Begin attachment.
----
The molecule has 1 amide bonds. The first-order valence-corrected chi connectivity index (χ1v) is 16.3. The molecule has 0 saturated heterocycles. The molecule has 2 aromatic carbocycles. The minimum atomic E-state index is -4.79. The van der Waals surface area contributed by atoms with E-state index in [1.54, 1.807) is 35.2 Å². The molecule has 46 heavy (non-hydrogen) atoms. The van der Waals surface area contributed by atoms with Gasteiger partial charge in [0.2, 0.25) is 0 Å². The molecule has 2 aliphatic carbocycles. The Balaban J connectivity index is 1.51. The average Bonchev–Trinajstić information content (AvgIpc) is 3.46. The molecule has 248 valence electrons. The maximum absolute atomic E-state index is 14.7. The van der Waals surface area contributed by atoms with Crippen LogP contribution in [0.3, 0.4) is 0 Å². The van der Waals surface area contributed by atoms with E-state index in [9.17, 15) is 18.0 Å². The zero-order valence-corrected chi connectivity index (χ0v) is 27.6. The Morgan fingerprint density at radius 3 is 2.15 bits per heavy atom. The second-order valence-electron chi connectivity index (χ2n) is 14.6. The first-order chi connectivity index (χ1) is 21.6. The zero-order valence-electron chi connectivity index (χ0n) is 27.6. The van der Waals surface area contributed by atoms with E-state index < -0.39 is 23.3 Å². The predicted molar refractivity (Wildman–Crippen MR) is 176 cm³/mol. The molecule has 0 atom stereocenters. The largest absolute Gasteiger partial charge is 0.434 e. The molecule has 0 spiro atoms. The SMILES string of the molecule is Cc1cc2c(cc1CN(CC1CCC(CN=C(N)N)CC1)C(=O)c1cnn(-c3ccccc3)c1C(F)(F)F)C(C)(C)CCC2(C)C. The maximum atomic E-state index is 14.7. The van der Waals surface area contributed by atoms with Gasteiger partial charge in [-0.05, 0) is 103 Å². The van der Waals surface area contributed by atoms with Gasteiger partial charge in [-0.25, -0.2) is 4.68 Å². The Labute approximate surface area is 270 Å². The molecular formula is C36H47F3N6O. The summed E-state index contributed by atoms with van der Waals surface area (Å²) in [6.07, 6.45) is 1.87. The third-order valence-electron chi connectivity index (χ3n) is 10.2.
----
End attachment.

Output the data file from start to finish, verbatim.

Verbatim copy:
The molecule has 1 amide bonds. The first-order valence-corrected chi connectivity index (χ1v) is 16.3. The molecule has 0 saturated heterocycles. The molecule has 2 aromatic carbocycles. The minimum atomic E-state index is -4.79. The van der Waals surface area contributed by atoms with E-state index in [1.54, 1.807) is 35.2 Å². The molecule has 46 heavy (non-hydrogen) atoms. The van der Waals surface area contributed by atoms with Gasteiger partial charge in [0.2, 0.25) is 0 Å². The molecule has 2 aliphatic carbocycles. The Balaban J connectivity index is 1.51. The average Bonchev–Trinajstić information content (AvgIpc) is 3.46. The molecule has 248 valence electrons. The maximum absolute atomic E-state index is 14.7. The van der Waals surface area contributed by atoms with Crippen LogP contribution in [0.3, 0.4) is 0 Å². The van der Waals surface area contributed by atoms with E-state index in [9.17, 15) is 18.0 Å². The zero-order valence-corrected chi connectivity index (χ0v) is 27.6. The Morgan fingerprint density at radius 3 is 2.15 bits per heavy atom. The second-order valence-electron chi connectivity index (χ2n) is 14.6. The first-order chi connectivity index (χ1) is 21.6. The zero-order valence-electron chi connectivity index (χ0n) is 27.6. The van der Waals surface area contributed by atoms with E-state index < -0.39 is 23.3 Å². The predicted molar refractivity (Wildman–Crippen MR) is 176 cm³/mol. The molecule has 0 atom stereocenters. The largest absolute Gasteiger partial charge is 0.434 e. The molecule has 0 spiro atoms. The SMILES string of the molecule is Cc1cc2c(cc1CN(CC1CCC(CN=C(N)N)CC1)C(=O)c1cnn(-c3ccccc3)c1C(F)(F)F)C(C)(C)CCC2(C)C. The maximum atomic E-state index is 14.7. The van der Waals surface area contributed by atoms with Gasteiger partial charge in [-0.05, 0) is 103 Å². The van der Waals surface area contributed by atoms with Gasteiger partial charge in [-0.25, -0.2) is 4.68 Å². The Labute approximate surface area is 270 Å². The molecular formula is C36H47F3N6O. The summed E-state index contributed by atoms with van der Waals surface area (Å²) in [6.07, 6.45) is 1.87. The third-order valence-electron chi connectivity index (χ3n) is 10.2.